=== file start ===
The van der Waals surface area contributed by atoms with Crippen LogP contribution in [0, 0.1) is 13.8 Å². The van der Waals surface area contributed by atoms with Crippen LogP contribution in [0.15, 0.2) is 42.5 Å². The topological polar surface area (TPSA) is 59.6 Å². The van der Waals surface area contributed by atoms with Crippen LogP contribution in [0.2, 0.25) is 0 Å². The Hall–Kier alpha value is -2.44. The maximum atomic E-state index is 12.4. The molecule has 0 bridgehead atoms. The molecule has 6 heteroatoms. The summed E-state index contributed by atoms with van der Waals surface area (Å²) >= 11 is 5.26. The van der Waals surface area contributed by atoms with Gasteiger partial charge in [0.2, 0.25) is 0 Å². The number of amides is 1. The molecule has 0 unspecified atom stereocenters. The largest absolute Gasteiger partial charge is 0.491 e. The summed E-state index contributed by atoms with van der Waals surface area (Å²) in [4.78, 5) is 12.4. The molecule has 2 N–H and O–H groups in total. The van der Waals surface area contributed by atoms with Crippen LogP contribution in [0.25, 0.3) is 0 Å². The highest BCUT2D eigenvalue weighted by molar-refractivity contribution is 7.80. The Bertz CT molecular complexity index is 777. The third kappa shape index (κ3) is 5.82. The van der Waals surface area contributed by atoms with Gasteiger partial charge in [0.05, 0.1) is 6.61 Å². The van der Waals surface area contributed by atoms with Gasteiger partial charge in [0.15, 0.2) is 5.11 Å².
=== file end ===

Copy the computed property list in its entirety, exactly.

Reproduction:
The van der Waals surface area contributed by atoms with Crippen LogP contribution in [0, 0.1) is 13.8 Å². The van der Waals surface area contributed by atoms with Crippen LogP contribution in [0.15, 0.2) is 42.5 Å². The topological polar surface area (TPSA) is 59.6 Å². The van der Waals surface area contributed by atoms with Crippen LogP contribution in [0.2, 0.25) is 0 Å². The Hall–Kier alpha value is -2.44. The maximum atomic E-state index is 12.4. The molecule has 0 bridgehead atoms. The molecule has 6 heteroatoms. The summed E-state index contributed by atoms with van der Waals surface area (Å²) >= 11 is 5.26. The van der Waals surface area contributed by atoms with Gasteiger partial charge in [0.2, 0.25) is 0 Å². The number of amides is 1. The molecule has 0 unspecified atom stereocenters. The largest absolute Gasteiger partial charge is 0.491 e. The summed E-state index contributed by atoms with van der Waals surface area (Å²) in [4.78, 5) is 12.4. The molecule has 2 N–H and O–H groups in total. The van der Waals surface area contributed by atoms with Crippen LogP contribution in [0.25, 0.3) is 0 Å². The highest BCUT2D eigenvalue weighted by molar-refractivity contribution is 7.80. The Bertz CT molecular complexity index is 777. The third kappa shape index (κ3) is 5.82. The van der Waals surface area contributed by atoms with Gasteiger partial charge in [0.05, 0.1) is 6.61 Å². The van der Waals surface area contributed by atoms with Gasteiger partial charge in [0.15, 0.2) is 5.11 Å².